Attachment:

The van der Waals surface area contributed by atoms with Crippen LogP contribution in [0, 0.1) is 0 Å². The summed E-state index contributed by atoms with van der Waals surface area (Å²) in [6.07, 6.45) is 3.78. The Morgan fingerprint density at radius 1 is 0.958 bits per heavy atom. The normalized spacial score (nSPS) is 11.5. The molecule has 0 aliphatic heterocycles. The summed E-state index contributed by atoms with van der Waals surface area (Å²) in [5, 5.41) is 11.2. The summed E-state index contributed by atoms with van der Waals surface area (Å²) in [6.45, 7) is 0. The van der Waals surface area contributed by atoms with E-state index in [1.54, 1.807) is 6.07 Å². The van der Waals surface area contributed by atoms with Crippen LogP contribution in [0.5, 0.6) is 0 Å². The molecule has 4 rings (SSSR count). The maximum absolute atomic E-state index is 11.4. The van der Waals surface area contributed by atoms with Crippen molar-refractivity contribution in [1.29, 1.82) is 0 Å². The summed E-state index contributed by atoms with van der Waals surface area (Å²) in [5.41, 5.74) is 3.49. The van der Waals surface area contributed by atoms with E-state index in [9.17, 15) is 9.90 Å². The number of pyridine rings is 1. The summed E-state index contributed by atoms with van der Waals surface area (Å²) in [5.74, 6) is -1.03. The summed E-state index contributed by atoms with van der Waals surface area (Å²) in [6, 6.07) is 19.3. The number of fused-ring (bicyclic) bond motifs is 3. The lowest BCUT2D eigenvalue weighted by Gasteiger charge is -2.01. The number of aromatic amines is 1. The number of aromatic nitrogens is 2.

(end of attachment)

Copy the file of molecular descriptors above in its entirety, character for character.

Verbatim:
The van der Waals surface area contributed by atoms with Crippen LogP contribution in [0, 0.1) is 0 Å². The summed E-state index contributed by atoms with van der Waals surface area (Å²) in [6.07, 6.45) is 3.78. The Morgan fingerprint density at radius 1 is 0.958 bits per heavy atom. The normalized spacial score (nSPS) is 11.5. The molecule has 0 aliphatic heterocycles. The summed E-state index contributed by atoms with van der Waals surface area (Å²) in [5, 5.41) is 11.2. The summed E-state index contributed by atoms with van der Waals surface area (Å²) in [6.45, 7) is 0. The van der Waals surface area contributed by atoms with E-state index in [1.54, 1.807) is 6.07 Å². The van der Waals surface area contributed by atoms with Crippen LogP contribution in [0.5, 0.6) is 0 Å². The molecule has 4 rings (SSSR count). The maximum absolute atomic E-state index is 11.4. The van der Waals surface area contributed by atoms with Crippen molar-refractivity contribution in [1.29, 1.82) is 0 Å². The summed E-state index contributed by atoms with van der Waals surface area (Å²) in [5.41, 5.74) is 3.49. The van der Waals surface area contributed by atoms with E-state index in [9.17, 15) is 9.90 Å². The number of pyridine rings is 1. The summed E-state index contributed by atoms with van der Waals surface area (Å²) in [5.74, 6) is -1.03. The summed E-state index contributed by atoms with van der Waals surface area (Å²) in [6, 6.07) is 19.3. The number of fused-ring (bicyclic) bond motifs is 3. The lowest BCUT2D eigenvalue weighted by Gasteiger charge is -2.01. The number of aromatic amines is 1. The number of aromatic nitrogens is 2.